9 of the Toughest Wedding Seating Arrangement Problems Solved
Some newlyweds will tell you that the hardest part of wedding planning was creating the seating chart — no, seriously!
And that’s exactly why we’re sharing simple solutions to nine super common seating problems. You can thank us later…
Photo by Dave Lapham
Problem: You and your new spouse can’t decide who to sit with.
Solution: The best decision is no decision! If you’re not psyched about the head table (with your wedding party) or a king’s table (with your parents), opt for a sweetheart table — just you and your other half! Honestly, you’ll barely spend any time sitting there anyway, so try not to stress about it too much.
Problem: You’re not sure how to seat your stepparents.
Solution: First things first: Don’t sit any parents at the head table unless you can fit them all, including stepparents. Second rule: Don’t separate spouses, even if your stepparent isn’t your favorite.
Problem: You kinda have a feeling your friend is going to show up with an uninvited date.
Solution: Save an empty seat at this guest’s table. That way your wedding crasher won’t feel unwelcome, and if he or she doesn’t show, the only thing you need to deal with is an extra chair! Oh, and be sure to bring extra place cards, and put a bridesmaid in charge of making last-minute cards for unexpected attendees.
Problem: Your parents (or your parents and your spouse’s parents) do NOT get along.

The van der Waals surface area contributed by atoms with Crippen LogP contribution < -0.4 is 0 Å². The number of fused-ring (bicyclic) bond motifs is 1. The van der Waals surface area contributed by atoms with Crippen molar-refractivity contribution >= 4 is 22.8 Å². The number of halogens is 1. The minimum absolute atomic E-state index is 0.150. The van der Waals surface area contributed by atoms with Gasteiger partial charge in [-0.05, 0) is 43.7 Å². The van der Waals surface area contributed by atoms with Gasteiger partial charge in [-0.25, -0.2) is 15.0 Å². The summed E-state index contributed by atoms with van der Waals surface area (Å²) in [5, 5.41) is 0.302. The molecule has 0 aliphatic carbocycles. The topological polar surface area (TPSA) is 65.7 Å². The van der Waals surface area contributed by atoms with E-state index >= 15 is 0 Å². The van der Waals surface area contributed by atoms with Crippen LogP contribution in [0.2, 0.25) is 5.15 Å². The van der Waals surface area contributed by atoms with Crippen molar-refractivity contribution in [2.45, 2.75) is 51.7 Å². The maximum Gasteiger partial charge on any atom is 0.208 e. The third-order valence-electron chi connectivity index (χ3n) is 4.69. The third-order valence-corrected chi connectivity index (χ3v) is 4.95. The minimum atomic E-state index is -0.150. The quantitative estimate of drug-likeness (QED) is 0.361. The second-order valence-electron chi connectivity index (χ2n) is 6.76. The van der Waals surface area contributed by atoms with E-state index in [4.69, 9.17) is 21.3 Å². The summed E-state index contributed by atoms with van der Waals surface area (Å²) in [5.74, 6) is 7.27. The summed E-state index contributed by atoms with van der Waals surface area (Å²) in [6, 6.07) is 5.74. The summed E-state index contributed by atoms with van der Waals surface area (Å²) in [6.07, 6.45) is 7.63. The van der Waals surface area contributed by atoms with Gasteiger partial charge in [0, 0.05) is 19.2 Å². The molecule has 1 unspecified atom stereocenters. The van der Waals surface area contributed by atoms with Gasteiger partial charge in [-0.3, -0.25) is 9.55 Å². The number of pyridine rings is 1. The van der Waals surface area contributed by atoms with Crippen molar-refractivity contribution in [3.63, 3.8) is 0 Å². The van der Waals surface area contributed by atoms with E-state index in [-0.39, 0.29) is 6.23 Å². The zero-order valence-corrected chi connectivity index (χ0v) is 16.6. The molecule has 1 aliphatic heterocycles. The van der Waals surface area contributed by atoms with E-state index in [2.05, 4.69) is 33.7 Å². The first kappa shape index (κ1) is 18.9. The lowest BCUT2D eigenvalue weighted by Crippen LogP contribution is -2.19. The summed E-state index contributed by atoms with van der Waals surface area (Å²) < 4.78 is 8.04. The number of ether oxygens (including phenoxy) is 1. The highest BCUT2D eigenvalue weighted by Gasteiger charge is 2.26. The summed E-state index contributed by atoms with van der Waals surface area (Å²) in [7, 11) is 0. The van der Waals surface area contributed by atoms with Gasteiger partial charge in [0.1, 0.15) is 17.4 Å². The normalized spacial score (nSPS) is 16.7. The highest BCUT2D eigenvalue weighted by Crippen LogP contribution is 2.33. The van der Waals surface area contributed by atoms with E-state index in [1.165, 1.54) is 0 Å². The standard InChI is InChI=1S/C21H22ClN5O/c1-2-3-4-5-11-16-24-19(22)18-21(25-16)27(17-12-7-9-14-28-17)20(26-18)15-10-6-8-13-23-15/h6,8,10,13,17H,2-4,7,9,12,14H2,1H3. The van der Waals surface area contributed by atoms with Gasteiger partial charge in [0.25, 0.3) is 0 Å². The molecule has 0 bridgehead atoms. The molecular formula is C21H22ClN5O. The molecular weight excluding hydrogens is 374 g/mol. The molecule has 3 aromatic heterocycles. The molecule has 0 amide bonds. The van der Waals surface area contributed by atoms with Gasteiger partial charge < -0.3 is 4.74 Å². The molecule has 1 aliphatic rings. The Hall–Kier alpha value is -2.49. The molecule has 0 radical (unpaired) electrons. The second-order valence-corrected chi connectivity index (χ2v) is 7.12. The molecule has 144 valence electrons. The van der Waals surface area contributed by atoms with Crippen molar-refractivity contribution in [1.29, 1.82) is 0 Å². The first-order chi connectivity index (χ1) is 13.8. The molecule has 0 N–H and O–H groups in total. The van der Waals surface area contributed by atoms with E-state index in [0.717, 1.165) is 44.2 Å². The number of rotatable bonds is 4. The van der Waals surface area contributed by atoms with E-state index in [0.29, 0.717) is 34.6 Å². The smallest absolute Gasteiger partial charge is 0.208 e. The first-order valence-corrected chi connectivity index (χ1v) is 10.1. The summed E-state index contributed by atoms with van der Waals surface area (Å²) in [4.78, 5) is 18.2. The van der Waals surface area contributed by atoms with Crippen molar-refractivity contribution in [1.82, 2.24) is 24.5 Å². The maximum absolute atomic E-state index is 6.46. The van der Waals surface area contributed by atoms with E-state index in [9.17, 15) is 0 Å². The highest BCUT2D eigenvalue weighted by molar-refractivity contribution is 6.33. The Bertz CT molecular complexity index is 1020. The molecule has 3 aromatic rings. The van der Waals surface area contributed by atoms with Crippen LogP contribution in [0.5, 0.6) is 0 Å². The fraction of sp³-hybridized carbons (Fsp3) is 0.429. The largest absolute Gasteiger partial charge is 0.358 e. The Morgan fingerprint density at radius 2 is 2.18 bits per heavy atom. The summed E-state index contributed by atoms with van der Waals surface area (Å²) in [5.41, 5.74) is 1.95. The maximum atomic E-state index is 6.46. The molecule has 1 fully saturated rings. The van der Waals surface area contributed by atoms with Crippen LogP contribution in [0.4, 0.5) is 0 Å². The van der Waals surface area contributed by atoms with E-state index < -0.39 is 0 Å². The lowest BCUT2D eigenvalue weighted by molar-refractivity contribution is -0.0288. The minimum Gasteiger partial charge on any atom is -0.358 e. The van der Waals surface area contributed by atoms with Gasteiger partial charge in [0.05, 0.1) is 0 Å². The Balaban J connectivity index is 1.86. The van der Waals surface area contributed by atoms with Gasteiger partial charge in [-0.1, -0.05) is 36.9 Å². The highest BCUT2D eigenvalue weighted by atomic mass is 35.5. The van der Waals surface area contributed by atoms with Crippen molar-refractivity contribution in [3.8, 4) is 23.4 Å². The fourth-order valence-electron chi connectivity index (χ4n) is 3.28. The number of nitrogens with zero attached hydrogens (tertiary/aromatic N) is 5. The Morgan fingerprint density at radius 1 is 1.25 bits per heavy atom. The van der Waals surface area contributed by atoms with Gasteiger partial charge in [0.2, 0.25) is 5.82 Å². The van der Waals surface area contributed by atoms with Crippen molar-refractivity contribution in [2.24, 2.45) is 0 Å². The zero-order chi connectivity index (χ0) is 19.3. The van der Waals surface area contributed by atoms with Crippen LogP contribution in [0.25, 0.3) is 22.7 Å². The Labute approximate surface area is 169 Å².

Solution: Traditionally, the couples’ parents sit at the same table. But if that’s not gonna fly, just don’t let it happen. Instead, seat the disagreeing parties at separate tables, but make them equally close to the head table and with equally important relatives, so nobody feels left out.
Problem: A couple guests don’t know anybody else at the wedding.
Solution: It’s nice to put people at a table where they know someone else, but weddings are also a great place to mingle! Put unattached parties together or seat your solo guest with a group she’ll get along with.
Problem: You have a lot of tables, and you’re worried guests will have a hard time finding their seats.
Solution: We’re huge fans of cute table names, but they’re not ideal for big weddings. Instead, give tables numbers, and organize them in a logical manner, with the smallest number nearest to the entryway. Enlist the help of your vendors, wedding party, or ushers to help guests find their seats.
Problem: You have twelve friends from college coming your wedding — and your tables seat ten.
Solution: Don’t leave two friends out from all the fun! Split a close group (whether it’s friends or family) into two groups, and pair them with another group that they’re bound to get along with, like your cousins. They’ll appreciate knowing some people at the table and getting to meet new folks. Then the whole group can reconvene on the dance floor!
Problem: Your parents invited a bunch of guests you don’t even know, and you have no clue where to seat them.
Solution: Ask for your parents’ help! If they invited them, they can make the seating decision. Plus, your parents will probably know who their friends will best get along with.
Problem: You’ve already changed the seating chart more times than you can count.
Solution: Stop what you’re doing, take a breath, and leave it as is! If you’ve already put that much effort into the arrangement, your guests will probably have a great time. And at the end of the day, it’s just one meal — after all the eating and speaking is done, everyone will be on the dance floor!
–By Kristin Doherty
Find more tips and advice on Loverly:
7 Seating Arrangement Mistakes You DON’T Want to Make